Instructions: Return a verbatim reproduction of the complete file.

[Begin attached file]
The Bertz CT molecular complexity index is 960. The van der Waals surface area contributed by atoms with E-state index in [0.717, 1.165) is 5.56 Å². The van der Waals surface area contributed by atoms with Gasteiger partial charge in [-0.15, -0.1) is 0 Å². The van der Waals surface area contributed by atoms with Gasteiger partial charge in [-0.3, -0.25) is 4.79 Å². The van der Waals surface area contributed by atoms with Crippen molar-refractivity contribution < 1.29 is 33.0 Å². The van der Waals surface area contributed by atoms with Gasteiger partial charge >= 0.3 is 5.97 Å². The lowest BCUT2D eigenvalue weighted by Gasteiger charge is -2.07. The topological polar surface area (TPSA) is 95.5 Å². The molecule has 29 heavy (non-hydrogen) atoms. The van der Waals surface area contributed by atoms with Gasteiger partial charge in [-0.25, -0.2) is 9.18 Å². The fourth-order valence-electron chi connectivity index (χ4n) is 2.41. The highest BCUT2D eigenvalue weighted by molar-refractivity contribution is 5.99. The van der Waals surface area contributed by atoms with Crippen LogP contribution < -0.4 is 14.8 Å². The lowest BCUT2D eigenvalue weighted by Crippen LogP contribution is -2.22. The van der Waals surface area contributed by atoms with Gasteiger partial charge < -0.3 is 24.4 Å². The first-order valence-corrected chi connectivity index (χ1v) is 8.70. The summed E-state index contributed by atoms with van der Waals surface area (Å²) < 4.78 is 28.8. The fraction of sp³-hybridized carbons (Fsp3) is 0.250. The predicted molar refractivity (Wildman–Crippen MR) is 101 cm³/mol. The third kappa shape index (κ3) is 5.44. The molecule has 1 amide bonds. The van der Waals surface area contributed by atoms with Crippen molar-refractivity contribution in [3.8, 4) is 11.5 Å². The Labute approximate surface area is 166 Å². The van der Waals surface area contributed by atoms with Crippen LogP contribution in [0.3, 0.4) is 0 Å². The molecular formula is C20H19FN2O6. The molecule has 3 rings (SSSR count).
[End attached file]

The Bertz CT molecular complexity index is 960. The van der Waals surface area contributed by atoms with E-state index in [0.717, 1.165) is 5.56 Å². The van der Waals surface area contributed by atoms with Gasteiger partial charge in [-0.15, -0.1) is 0 Å². The van der Waals surface area contributed by atoms with Gasteiger partial charge in [-0.3, -0.25) is 4.79 Å². The van der Waals surface area contributed by atoms with Crippen molar-refractivity contribution < 1.29 is 33.0 Å². The van der Waals surface area contributed by atoms with Gasteiger partial charge >= 0.3 is 5.97 Å². The lowest BCUT2D eigenvalue weighted by Gasteiger charge is -2.07. The topological polar surface area (TPSA) is 95.5 Å². The molecule has 29 heavy (non-hydrogen) atoms. The van der Waals surface area contributed by atoms with Gasteiger partial charge in [-0.25, -0.2) is 9.18 Å². The fourth-order valence-electron chi connectivity index (χ4n) is 2.41. The highest BCUT2D eigenvalue weighted by molar-refractivity contribution is 5.99. The van der Waals surface area contributed by atoms with Crippen LogP contribution < -0.4 is 14.8 Å². The lowest BCUT2D eigenvalue weighted by Crippen LogP contribution is -2.22. The van der Waals surface area contributed by atoms with Gasteiger partial charge < -0.3 is 24.4 Å². The first-order valence-corrected chi connectivity index (χ1v) is 8.70. The summed E-state index contributed by atoms with van der Waals surface area (Å²) < 4.78 is 28.8. The fraction of sp³-hybridized carbons (Fsp3) is 0.250. The predicted molar refractivity (Wildman–Crippen MR) is 101 cm³/mol. The third kappa shape index (κ3) is 5.44. The molecule has 1 amide bonds. The van der Waals surface area contributed by atoms with Crippen molar-refractivity contribution in [3.8, 4) is 11.5 Å². The Labute approximate surface area is 166 Å². The van der Waals surface area contributed by atoms with Crippen LogP contribution in [0.3, 0.4) is 0 Å². The molecular formula is C20H19FN2O6. The molecule has 3 rings (SSSR count).